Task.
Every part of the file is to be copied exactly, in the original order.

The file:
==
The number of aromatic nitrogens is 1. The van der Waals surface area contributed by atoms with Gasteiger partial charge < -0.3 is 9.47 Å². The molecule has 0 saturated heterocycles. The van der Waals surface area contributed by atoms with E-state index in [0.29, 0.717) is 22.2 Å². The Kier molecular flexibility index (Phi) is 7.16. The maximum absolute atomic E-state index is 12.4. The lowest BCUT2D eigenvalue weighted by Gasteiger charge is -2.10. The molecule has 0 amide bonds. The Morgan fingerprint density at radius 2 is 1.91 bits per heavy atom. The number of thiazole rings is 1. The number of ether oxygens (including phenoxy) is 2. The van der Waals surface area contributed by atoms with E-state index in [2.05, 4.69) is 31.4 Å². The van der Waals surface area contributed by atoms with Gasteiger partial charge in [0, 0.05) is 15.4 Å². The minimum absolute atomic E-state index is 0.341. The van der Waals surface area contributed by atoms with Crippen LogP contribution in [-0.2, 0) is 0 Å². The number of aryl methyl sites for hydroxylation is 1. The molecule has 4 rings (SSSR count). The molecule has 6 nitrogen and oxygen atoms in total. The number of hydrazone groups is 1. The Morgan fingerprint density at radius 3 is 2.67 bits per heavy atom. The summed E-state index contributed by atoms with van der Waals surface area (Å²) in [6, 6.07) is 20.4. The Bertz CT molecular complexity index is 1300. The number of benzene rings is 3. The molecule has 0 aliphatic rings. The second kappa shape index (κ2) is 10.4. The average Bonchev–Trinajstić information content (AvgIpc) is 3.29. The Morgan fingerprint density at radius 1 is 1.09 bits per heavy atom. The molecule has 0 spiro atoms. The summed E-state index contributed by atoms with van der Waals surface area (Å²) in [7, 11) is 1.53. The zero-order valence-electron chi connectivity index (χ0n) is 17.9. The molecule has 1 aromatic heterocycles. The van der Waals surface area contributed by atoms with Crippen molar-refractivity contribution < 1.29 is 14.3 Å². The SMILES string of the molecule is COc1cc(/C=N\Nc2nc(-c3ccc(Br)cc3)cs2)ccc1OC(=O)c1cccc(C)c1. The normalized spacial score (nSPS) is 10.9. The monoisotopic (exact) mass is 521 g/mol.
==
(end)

The number of aromatic nitrogens is 1. The van der Waals surface area contributed by atoms with Gasteiger partial charge < -0.3 is 9.47 Å². The molecule has 0 saturated heterocycles. The van der Waals surface area contributed by atoms with E-state index in [0.29, 0.717) is 22.2 Å². The Kier molecular flexibility index (Phi) is 7.16. The maximum absolute atomic E-state index is 12.4. The lowest BCUT2D eigenvalue weighted by Gasteiger charge is -2.10. The molecule has 0 amide bonds. The Morgan fingerprint density at radius 2 is 1.91 bits per heavy atom. The number of thiazole rings is 1. The number of ether oxygens (including phenoxy) is 2. The van der Waals surface area contributed by atoms with E-state index in [2.05, 4.69) is 31.4 Å². The van der Waals surface area contributed by atoms with Gasteiger partial charge in [0, 0.05) is 15.4 Å². The minimum absolute atomic E-state index is 0.341. The van der Waals surface area contributed by atoms with Crippen LogP contribution in [-0.2, 0) is 0 Å². The number of aryl methyl sites for hydroxylation is 1. The molecule has 4 rings (SSSR count). The molecule has 6 nitrogen and oxygen atoms in total. The number of hydrazone groups is 1. The Morgan fingerprint density at radius 3 is 2.67 bits per heavy atom. The summed E-state index contributed by atoms with van der Waals surface area (Å²) in [6, 6.07) is 20.4. The Bertz CT molecular complexity index is 1300. The number of benzene rings is 3. The molecule has 0 aliphatic rings. The second kappa shape index (κ2) is 10.4. The average Bonchev–Trinajstić information content (AvgIpc) is 3.29. The Morgan fingerprint density at radius 1 is 1.09 bits per heavy atom. The molecule has 0 spiro atoms. The summed E-state index contributed by atoms with van der Waals surface area (Å²) in [7, 11) is 1.53. The zero-order valence-electron chi connectivity index (χ0n) is 17.9. The molecule has 1 aromatic heterocycles. The van der Waals surface area contributed by atoms with Crippen molar-refractivity contribution < 1.29 is 14.3 Å². The SMILES string of the molecule is COc1cc(/C=N\Nc2nc(-c3ccc(Br)cc3)cs2)ccc1OC(=O)c1cccc(C)c1. The normalized spacial score (nSPS) is 10.9. The monoisotopic (exact) mass is 521 g/mol.